Chartreuse is not yellow-green. It’s an orange fiery-red. I’m a synesthete with words and music. I had huge crayon boxes because I could not spell or write if words were not in the “correct” color (I couldn’t understand why other children didn’t get confused when, for instance, teachers wrote in colored chalk on the chalk board but wrote complete sentences in 1 color!). Luckily my gifted teacher researched my instances and realized it as synesthesia. She encouraged me to color code (which is the fist time I really understood math) and it allowed me to learn different languages at a young age (words which have the same meaning in another language represent in the same color – unlike music which seems to represent based on tonal sound).
All this to say that the word “aerospace” is a chartreuse word. In German the word “Raumfahrt” is also a chartreuse word. Both are a fiery orange-red.

Another Rachel said:

I used to think chartreuse was a dark red or burgundy color.

Cameron said:

Oh dear lord, i’m not alone. My whole life i thought Chartruese was a deep red or purple. I considered it my favorite color for a long time. It wasn’t until my sophmore year in highschool that i found out it was a light yellow or green. My best friend was ordering her dress and wanted my opinion. She said that she was getting it in Chartruse and i told her that was the one I thought would look nice, but the only picture she has was this gross pukey yellow and i said, “i’m glad you’re getting a different color than in the picture, because that is an awful color”. She then corrected me that the one pictured was the Chartrues one. I guess, all along the color i thought i loved was actually Mauve?

Donna said:

Yes chartreuse was a maroon-red color. It was only a couple years ago that I saw a crayon marked chartreuse and it was this awful green-yellow color, and I thought that Crayola must have made a mistake!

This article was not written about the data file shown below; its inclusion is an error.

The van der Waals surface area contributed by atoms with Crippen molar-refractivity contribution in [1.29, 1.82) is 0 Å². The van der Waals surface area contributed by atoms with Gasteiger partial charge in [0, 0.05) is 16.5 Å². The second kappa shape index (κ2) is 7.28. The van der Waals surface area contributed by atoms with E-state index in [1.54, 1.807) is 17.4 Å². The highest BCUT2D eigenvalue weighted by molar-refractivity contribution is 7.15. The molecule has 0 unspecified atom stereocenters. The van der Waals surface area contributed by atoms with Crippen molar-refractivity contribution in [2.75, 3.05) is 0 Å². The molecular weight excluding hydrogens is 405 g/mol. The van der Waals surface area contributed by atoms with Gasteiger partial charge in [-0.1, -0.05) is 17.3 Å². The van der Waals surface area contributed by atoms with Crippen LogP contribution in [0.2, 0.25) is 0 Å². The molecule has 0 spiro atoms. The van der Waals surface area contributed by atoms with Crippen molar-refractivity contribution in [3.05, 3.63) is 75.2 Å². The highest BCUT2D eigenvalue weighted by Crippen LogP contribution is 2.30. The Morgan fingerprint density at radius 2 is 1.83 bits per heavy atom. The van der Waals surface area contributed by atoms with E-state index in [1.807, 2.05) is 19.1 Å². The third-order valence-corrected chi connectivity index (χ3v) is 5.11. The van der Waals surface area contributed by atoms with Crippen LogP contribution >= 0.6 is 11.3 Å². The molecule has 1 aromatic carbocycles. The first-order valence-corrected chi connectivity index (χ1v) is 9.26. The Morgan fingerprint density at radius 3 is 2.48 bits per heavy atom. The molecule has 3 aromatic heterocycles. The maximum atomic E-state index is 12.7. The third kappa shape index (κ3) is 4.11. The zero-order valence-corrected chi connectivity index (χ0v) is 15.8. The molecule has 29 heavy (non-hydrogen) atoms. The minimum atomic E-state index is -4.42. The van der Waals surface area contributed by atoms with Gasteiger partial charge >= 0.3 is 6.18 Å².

Do you remember chartreuse as green or pink-ish? Use the numbers on the following color wheel to indicate the color you recall as chartreuse.

Color wheel courtesy of Sylveno at Wikimedia Commons.

 

Author: Fiona Broome

Author and paranormal researcher, best known for starting Mandela Effect research (2009 - present), and her studies of ghostly phenomena.

119 thoughts on “Chartreuse: Red or Green? (and other colors)”

  1. My brother and I both remember chartreuse as a purple type of color. Definitely not green. Then I google it and was blown away. Today he found a clip of two for the money with Matthew McConaughey and AL pacino. In this scene there was an excited guy and his face got red and Jeremy Piven said his face was chartreuse. Just saying.

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  2. I came across this article a few weeks ago when lurking things about the Berenstein Bears. I was glad to see I wasn’t the only one to remember the things I remember, the way I remember them. I have always thought chartreuse was a lovely, deep shade of pink.
    Funnily enough, a day or two after reading about the chartreuse discussion, the colour was mentioned on the show I am currently marathoning, Xena: Warrior Princess. It is mentioned while discussing a horrible dress Xena has to wear while undercover. The dress is mostly a pink colour, with some very pale gold chiffon accents. I don’t think the gold colour is very close to what is shown when you google chartreuse (that yellow that resembles a highlighter), but the pink colour on the dress is very close to how I picture chartreuse myself.

    Here are two caps of the dress, as well as the quote that mentions its colour;


    “Bad dress? Xena, Chiffon is bad. Chartreuse is bad. But this is a disaster!”
    Xena: Warrior Princess – Season 2, Episode 11, “Here She Comes… Miss Amphipolis”. (1997)